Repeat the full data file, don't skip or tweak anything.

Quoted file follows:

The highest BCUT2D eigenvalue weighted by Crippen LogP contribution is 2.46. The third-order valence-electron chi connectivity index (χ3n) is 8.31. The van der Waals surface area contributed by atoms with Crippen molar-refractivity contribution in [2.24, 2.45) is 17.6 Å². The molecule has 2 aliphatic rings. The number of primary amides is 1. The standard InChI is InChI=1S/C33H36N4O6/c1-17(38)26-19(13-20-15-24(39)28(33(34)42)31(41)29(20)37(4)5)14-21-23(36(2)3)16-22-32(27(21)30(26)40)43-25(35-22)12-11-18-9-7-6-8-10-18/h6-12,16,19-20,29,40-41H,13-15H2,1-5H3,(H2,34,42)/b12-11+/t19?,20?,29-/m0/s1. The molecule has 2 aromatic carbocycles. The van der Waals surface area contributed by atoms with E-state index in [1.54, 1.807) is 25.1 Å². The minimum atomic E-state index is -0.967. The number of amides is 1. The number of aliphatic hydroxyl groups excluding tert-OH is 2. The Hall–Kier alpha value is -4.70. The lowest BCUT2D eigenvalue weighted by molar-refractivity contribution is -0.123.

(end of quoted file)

The highest BCUT2D eigenvalue weighted by Crippen LogP contribution is 2.46. The third-order valence-electron chi connectivity index (χ3n) is 8.31. The van der Waals surface area contributed by atoms with Crippen molar-refractivity contribution in [2.24, 2.45) is 17.6 Å². The molecule has 2 aliphatic rings. The number of primary amides is 1. The standard InChI is InChI=1S/C33H36N4O6/c1-17(38)26-19(13-20-15-24(39)28(33(34)42)31(41)29(20)37(4)5)14-21-23(36(2)3)16-22-32(27(21)30(26)40)43-25(35-22)12-11-18-9-7-6-8-10-18/h6-12,16,19-20,29,40-41H,13-15H2,1-5H3,(H2,34,42)/b12-11+/t19?,20?,29-/m0/s1. The molecule has 2 aromatic carbocycles. The van der Waals surface area contributed by atoms with E-state index in [1.54, 1.807) is 25.1 Å². The minimum atomic E-state index is -0.967. The number of amides is 1. The number of aliphatic hydroxyl groups excluding tert-OH is 2. The Hall–Kier alpha value is -4.70. The lowest BCUT2D eigenvalue weighted by molar-refractivity contribution is -0.123.